“It’s not a record, but it did have a long path length,” says Barber. “It was a bit stronger than many out here and also had that significantly longer path length.”

The region is well into the severe weather season, he adds, and last year the severe thunderstorms continued into September. Though it’s impossible to predict whether the storms during this peak time will product another tornado, some of them may have the capacity to do so.

Crook County doesn’t experience tornadoes often, says Gill, but they do seem to be occurring more regularly.

“We’re lucky that it was out in an area that was not very densely populated,” he says.

“If you hear of a watch or a warning, please start getting someplace safe and protecting yourselves immediately.”


What to do when the sirens sound

When the Outdoor Warning Sirens are activated as they were on June 13, says Fire Chief Jason Perry, it’s important that members of the community are aware of what to do next. The sirens are activated when the National Weather Service has spotted a doppler radar-indicated tornado or a trained weather spotter has seen a tornado begin to form.

It’s vital that you take cover immediately upon hearing the sirens, says Perry. It’s not uncommon for there to be very little time between the warning and the arrival of the tornado and the siren indicates that it is not safe to be outdoors.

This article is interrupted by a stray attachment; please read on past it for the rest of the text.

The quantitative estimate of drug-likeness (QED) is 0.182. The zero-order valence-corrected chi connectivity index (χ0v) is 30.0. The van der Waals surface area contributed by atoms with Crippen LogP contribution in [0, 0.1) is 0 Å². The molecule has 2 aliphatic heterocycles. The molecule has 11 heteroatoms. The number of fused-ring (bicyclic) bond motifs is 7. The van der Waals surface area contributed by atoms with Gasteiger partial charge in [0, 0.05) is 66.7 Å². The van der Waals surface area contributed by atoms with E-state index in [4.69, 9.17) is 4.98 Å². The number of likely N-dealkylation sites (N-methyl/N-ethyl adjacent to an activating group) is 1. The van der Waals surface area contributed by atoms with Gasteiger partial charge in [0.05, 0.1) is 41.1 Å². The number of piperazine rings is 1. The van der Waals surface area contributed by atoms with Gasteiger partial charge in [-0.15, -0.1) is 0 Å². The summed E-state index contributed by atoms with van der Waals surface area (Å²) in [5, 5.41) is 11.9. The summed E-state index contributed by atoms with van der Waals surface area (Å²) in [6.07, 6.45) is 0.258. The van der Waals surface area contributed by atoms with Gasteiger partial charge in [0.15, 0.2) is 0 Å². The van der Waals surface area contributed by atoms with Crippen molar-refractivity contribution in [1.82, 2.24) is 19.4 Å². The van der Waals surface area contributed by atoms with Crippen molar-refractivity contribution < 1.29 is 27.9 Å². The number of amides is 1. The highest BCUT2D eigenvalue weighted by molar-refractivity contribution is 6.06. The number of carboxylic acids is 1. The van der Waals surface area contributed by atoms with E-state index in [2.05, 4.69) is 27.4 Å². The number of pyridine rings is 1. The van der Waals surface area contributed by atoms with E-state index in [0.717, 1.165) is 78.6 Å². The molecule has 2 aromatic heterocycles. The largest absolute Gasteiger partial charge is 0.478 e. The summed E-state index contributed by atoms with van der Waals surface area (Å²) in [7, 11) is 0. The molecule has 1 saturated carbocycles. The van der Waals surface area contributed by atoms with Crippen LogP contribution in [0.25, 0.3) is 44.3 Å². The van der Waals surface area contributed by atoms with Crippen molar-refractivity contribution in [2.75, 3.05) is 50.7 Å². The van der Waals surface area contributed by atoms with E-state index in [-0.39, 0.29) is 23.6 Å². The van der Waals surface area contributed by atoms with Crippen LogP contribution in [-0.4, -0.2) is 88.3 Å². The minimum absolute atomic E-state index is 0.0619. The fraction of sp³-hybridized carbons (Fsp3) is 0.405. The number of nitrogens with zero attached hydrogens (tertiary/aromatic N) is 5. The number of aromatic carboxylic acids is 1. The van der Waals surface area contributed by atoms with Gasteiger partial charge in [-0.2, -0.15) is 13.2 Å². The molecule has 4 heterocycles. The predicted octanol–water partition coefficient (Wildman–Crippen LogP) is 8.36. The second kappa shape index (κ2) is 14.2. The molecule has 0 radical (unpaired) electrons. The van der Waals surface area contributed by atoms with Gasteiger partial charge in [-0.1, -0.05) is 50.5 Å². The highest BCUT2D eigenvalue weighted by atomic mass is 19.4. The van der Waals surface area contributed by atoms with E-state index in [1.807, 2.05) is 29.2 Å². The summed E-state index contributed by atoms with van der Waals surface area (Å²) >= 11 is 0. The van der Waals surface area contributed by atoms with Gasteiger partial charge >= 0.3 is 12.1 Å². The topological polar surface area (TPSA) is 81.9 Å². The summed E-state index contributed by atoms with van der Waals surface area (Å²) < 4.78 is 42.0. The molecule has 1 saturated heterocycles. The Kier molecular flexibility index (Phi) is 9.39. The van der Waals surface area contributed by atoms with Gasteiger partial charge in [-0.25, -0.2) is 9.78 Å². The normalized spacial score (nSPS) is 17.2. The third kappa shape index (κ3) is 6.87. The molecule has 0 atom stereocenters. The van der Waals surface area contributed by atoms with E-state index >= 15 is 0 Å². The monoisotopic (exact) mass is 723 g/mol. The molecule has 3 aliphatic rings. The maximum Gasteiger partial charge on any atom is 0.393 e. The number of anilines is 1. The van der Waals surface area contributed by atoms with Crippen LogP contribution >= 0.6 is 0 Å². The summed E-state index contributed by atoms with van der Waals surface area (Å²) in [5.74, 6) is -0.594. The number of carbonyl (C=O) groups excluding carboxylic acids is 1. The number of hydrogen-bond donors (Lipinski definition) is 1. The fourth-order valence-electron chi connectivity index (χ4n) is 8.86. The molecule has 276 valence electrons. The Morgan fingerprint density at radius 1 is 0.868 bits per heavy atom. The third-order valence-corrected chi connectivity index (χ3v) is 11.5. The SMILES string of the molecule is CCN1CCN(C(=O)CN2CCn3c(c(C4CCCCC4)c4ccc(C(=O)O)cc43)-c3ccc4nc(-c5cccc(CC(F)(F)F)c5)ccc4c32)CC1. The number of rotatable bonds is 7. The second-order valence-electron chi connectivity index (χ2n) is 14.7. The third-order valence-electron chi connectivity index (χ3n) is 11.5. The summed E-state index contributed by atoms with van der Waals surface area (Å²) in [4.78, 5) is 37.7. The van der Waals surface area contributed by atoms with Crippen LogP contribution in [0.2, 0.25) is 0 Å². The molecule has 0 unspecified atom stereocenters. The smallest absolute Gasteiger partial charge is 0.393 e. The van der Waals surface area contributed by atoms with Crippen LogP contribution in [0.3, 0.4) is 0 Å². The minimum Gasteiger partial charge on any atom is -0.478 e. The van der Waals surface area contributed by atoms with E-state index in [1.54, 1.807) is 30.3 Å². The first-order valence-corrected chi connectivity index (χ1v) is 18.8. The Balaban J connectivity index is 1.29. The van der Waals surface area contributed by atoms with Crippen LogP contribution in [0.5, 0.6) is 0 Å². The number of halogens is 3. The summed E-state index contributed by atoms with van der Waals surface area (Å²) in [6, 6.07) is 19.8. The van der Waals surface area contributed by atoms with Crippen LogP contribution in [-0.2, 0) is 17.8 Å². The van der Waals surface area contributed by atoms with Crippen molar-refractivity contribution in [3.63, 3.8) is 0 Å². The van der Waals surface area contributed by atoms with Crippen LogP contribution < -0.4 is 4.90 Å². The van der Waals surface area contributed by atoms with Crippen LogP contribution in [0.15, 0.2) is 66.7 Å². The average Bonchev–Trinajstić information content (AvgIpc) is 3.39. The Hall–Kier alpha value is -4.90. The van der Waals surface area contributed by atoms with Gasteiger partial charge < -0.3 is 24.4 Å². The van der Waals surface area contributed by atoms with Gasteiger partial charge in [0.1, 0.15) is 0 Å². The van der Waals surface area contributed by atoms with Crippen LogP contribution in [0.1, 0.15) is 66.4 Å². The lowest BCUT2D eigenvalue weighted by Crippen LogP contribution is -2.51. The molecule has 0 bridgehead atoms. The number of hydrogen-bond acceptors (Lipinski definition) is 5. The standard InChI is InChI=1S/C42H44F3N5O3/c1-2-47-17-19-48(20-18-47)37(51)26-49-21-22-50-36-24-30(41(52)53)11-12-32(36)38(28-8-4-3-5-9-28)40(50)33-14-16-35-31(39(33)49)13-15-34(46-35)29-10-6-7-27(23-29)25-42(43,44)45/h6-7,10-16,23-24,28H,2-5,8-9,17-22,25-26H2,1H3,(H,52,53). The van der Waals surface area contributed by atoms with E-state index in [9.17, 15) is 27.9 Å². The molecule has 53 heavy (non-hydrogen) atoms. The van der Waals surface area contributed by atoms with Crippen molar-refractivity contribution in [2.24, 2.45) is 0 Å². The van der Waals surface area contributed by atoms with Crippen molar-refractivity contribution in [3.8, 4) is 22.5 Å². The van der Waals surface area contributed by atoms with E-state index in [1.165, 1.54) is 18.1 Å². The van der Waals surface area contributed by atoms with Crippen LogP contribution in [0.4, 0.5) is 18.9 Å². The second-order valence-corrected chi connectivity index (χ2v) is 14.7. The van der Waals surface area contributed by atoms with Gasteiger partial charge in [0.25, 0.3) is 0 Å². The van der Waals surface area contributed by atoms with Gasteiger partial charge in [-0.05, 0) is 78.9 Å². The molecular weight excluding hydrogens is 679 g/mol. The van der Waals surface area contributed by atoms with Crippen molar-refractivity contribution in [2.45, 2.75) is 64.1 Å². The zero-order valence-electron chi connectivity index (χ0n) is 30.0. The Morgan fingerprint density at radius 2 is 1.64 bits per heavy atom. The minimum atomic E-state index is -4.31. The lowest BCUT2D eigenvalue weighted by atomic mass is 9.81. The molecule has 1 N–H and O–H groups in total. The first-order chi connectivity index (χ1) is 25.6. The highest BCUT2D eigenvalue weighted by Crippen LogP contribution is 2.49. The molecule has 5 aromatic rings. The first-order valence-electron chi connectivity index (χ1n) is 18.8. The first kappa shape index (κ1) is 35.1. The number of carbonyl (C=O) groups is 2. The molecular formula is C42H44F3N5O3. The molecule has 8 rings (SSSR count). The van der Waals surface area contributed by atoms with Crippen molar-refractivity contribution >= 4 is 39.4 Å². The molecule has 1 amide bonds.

When you hear the siren, says Perry, seek shelter either in a basement or in an interior room on the bottom floor of a well-built home or building, well away from any windows. If you are unable to find shelter, head for the designated disaster shelter in your town.

Mobile homes and vehicles are not appropriate shelter for a tornado as they may be damaged or destroyed by the winds themselves or flying debris. If all else fails, lie down in the lowest spot you can find, such as a ditch.

Trying to get visual confirmation of the tornado is always a bad idea. The weather may change with no notice and your time will be better spent getting to shelter, says Perry.

If a power outage renders the sirens inoperable, there are still signs that can warn you of a potential tornado event. Watch out for a green or green-black sky; a funnel-shaped or low lying black cloud; swirling dust or debris either falling or being pulled up; hail, thunder or lightning; unusual cloud behavior such as swirling or converging; a drop in temperature; or a sudden calm in the wind with the air becoming eerily still.

You may also “feel” the tornado coming. Your body can sense low air pressure, which is associated with a tornado beginning to form.

Be aware that not all tornadoes have visible funnels. In some cases, they are surrounded by dust or rain and cannot be seen.

You may additionally hear noise associated with the tornado, although not in all cases. The sounds typically made by tornadoes have been described as “whooshing roars” similar to a freight train or whining and buzzing sounds.

The noises made by a tornado do not travel very far. If you can hear a tornado, it is very close to you and you should seek shelter with maximum haste.